MGM Resorts Incident Shows How Cyberattacks Impact Digital Performance and the Business
September 13, 2023

Pete Goldin

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On September 10, MGM Resorts experienced what it called a "cybersecurity issue" that had a major impact on the company's systems, showing how cyberattacks can bring down applications, ultimately causing problems for a company in many ways.

According to Forbes, "The attack left hotel guests locked out of their rooms for hours and unable to use their digital key cards to charge goods and services. Eventually, the hotels resorted to manual processes and transactions."

The attack was first noticed by MGM Resorts on the evening of September 10. About 24 hours later the casinos were operational but the reservation systems was still down.

The company's website was also offline for at least 2 days.

In addition, the cyberattack impacted the MGM Rewards App and gaming on the casino floors. Las Vegas TV station KTNV reported, "Multiple gaming machines, including slot machines, have also gone offline due to the cybersecurity issue."

MGM Resorts has not yet disclosed which specific systems were impacted, and some of the downtime could be a result of the company shutting down its own systems to protect them, but the end result is still a disaster for the company. This attack shows how pervasive a cyberattack can be throughout a business operation.

In the latest episode of the Cybersecurity Awesomeness Podcast on DEVOPSdigest, Rick Sturm, CEO and Founder of Enterprise Management Associates (EMA) gave a stern warning to companies of all sizes. While speaking not specifically about MGM Resorts but more about cybersecurity in general, he said, "This stuff is rooted, to some extent, in corporate greed. Where management is always an afterthought, and security is even worse than that, it's way, way down. And we can save gazillions of dollars by connecting to the ... Internet, and security be damned, nobody will try to get in. And besides, we've got a couple firewalls. That should do it, right? No, it's not right ... We are seeing this over and over and over, and yet organizations are not taking the precautions that they need to. They take the quick and easy fix — they think. And ultimately, if you are connected to the Internet, you will be hacked, whether you're large or small."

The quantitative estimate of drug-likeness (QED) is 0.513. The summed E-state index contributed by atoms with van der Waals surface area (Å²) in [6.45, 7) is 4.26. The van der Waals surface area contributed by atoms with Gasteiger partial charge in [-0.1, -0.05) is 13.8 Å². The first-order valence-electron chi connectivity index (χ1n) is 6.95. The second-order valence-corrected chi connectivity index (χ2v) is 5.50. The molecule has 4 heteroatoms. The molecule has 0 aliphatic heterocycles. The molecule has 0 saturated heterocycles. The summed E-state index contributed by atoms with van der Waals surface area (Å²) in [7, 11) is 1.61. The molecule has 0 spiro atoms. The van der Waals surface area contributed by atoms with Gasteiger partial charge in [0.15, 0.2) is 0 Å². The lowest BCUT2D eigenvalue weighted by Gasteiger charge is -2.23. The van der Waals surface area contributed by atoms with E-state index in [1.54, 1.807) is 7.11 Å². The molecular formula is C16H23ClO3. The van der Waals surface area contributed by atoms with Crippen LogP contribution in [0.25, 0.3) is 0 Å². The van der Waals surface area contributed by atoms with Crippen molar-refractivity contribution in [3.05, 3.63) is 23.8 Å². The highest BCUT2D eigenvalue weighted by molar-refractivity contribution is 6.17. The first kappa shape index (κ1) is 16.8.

On the podcast, Shamus McGillicuddy, VP of Research, Network Infrastructure and Operations, at EMA added, "From the perspective of the network engineering team, it points to the fact that people don't have a lot of control over what's happening within their network. They don't see what's happening. It's about access control and segmentation. Like limiting lateral movement. Having a lot granular control over who can talk to what inside inside your network, and being able to understand if some kind of anomaly is popping up in terms of connections and communication. It requires a lot of manual heavy lifting from a network engineering team to be able to lock things down completely. And no one does it. As Rick was saying, part of it's greed, like no one wants to spend the money on it. Part of it is they don't have the tools to do it. And another part of it is they don't have the people to do it … It's a problem that needs to be solved."

Listen to Episode 27 of the Cybersecurity Awesomeness Podcast for more of EMA's take on the MGM Resorts cyberattack.

Click here for a direct MP3 download of Episode 27

Pete Goldin is Editor and Publisher of APMdigest
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